When you read an article in a medical journal, all you have to go on is what you’re told in the article itself. If you watched Dr. Healy’s commentary [background music…], you know that this 11 page article represents 77,000 pages of data locked away in some data archive out of sight,
a compression ratio of 7,000:1! And if you question an article, there’s no real way to answer your questions without that data. In this case, because of a legal challenge in 2004, the Clinical Study Report
has been available on the Internet for a long time. It’s a 528 page document used to submit the paper to regulatory agencies. Over the years, many have read it over and over and found further things to fuel our contention that the original article reached an indefensible conclusion. But all that really did was further refine suspicions. It didn’t prove a thing:
In 2012, GSK finally posted the actual data
[Appendices B, C, and D] as they had agreed to do in 2004, and so the numbers were there to see. So many numbers!
And the only way to analyze them would be to hand copy them into some electronic format that could be input into a statistical program for reanalysis. I had a shot at that [cataloged in the lesson of Study 329: an unfinished symphony…
], but there were so many numbers!
Too many. I did enough to gain the conviction that this study was as far off the mark as it appeared. But it was only when we got the raw data in an electronic format that we could really do a complete analysis like the one we are publishing. I hasten to add that the form that data came in was a real challenge – a restrictive remote desktop that made the data manipulation very difficult.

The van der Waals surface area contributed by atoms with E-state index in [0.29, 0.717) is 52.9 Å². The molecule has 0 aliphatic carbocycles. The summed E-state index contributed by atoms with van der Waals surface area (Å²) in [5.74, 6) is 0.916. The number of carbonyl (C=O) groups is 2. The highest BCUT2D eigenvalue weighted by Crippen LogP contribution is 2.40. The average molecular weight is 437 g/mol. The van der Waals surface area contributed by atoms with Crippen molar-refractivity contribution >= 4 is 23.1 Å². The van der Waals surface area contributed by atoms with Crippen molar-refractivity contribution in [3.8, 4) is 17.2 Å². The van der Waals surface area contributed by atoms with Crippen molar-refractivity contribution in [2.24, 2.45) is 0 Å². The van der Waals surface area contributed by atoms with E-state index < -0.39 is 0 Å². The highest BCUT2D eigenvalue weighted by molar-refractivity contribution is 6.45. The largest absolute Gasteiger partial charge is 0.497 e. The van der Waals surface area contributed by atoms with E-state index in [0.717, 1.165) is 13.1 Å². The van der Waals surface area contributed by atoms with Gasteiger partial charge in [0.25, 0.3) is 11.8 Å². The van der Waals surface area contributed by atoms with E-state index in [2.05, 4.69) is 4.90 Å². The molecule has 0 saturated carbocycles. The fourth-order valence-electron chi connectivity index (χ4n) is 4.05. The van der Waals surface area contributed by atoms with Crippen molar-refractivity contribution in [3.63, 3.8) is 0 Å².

The safety analysis required more data access. The transcribed numbers in the IPD tables for the rating scales were fine for the efficacy part, but the IPD version of the Adverse Events weren’t enough. We needed to look at the actual forms filled out during the study by the blinded clinicians and raters to approach the level of nuance needed to reach any conclusions about harms.
Our article isn’t really about Paxil Study 329. People like reporters Shelley Jofre of BBC’s Panorama, Alison Bass who wrote Side Effects, or legal actions from patients and governments brought it to the fore. The courts have levied punishments and record breaking fines already. And our group has been able to add a counter to the original article in the JAACAP which still sits in our libraries un-retracted.
The broader point of our article is that physicians and the patients we advise have an absolute right to look at the raw data behind the abbreviated proxies that appear in our literature as journal articles. When we have that kind of access, the playing field is level and the profession has the necessary means to join in the kind of checks and balances system that keeps people honest. Our paper is an example of how we think that information should be presented. Further, the medical profession has an absolute obligation to do whatever it needs to do to insure that the information we pass on our patients as scientific transcends other influences – including commercial profit or the academic advancement of the authors.
It’s a paradox that many of the authors who have lent their reputations and the reputations of their universities to these jury-rigged Clinical Trials preach a gospel of evidence-based medicine. And these questionable Clinical Trial articles are certainly filled with icons representing the tools of science – graphs, tables, p-values, standard deviations, etc. But they hide the only basic scientific tool we will ever have – the carefully gathered primary observations we call data. The real evidence never makes it into the courtroom…